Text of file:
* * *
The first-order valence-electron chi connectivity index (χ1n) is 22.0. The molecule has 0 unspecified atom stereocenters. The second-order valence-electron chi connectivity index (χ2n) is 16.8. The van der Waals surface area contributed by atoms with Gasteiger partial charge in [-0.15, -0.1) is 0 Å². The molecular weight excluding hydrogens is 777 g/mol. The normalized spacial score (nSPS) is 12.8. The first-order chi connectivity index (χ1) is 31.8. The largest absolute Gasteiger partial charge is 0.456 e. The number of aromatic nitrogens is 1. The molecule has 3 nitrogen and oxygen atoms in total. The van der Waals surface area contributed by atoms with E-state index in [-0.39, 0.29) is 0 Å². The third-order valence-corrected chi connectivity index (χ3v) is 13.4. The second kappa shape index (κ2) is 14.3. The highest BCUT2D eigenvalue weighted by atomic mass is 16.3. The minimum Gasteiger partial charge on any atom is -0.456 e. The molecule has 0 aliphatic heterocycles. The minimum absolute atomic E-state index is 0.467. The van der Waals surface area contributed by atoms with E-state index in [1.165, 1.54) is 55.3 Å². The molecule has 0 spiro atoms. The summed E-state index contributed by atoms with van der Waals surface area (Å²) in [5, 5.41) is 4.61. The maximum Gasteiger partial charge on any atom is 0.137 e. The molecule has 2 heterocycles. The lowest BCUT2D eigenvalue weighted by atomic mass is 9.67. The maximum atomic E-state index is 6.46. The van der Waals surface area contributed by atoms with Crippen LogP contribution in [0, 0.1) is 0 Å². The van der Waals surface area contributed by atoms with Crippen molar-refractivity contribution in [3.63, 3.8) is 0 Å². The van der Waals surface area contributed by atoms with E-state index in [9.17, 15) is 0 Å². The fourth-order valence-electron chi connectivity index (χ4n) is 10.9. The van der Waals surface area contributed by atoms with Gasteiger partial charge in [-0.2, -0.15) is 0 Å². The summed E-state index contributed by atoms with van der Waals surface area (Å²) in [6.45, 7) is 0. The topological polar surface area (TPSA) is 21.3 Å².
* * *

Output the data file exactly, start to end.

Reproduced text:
The first-order valence-electron chi connectivity index (χ1n) is 22.0. The molecule has 0 unspecified atom stereocenters. The second-order valence-electron chi connectivity index (χ2n) is 16.8. The van der Waals surface area contributed by atoms with Gasteiger partial charge in [-0.15, -0.1) is 0 Å². The molecular weight excluding hydrogens is 777 g/mol. The normalized spacial score (nSPS) is 12.8. The first-order chi connectivity index (χ1) is 31.8. The largest absolute Gasteiger partial charge is 0.456 e. The number of aromatic nitrogens is 1. The molecule has 3 nitrogen and oxygen atoms in total. The van der Waals surface area contributed by atoms with E-state index in [-0.39, 0.29) is 0 Å². The third-order valence-corrected chi connectivity index (χ3v) is 13.4. The second kappa shape index (κ2) is 14.3. The highest BCUT2D eigenvalue weighted by atomic mass is 16.3. The minimum Gasteiger partial charge on any atom is -0.456 e. The molecule has 0 aliphatic heterocycles. The minimum absolute atomic E-state index is 0.467. The van der Waals surface area contributed by atoms with E-state index in [1.165, 1.54) is 55.3 Å². The molecule has 0 spiro atoms. The summed E-state index contributed by atoms with van der Waals surface area (Å²) in [5, 5.41) is 4.61. The maximum Gasteiger partial charge on any atom is 0.137 e. The molecule has 2 heterocycles. The lowest BCUT2D eigenvalue weighted by atomic mass is 9.67. The maximum atomic E-state index is 6.46. The van der Waals surface area contributed by atoms with Crippen LogP contribution in [0, 0.1) is 0 Å². The van der Waals surface area contributed by atoms with Crippen molar-refractivity contribution in [3.63, 3.8) is 0 Å². The van der Waals surface area contributed by atoms with E-state index in [9.17, 15) is 0 Å². The fourth-order valence-electron chi connectivity index (χ4n) is 10.9. The van der Waals surface area contributed by atoms with Gasteiger partial charge in [-0.2, -0.15) is 0 Å². The summed E-state index contributed by atoms with van der Waals surface area (Å²) in [6.45, 7) is 0. The topological polar surface area (TPSA) is 21.3 Å².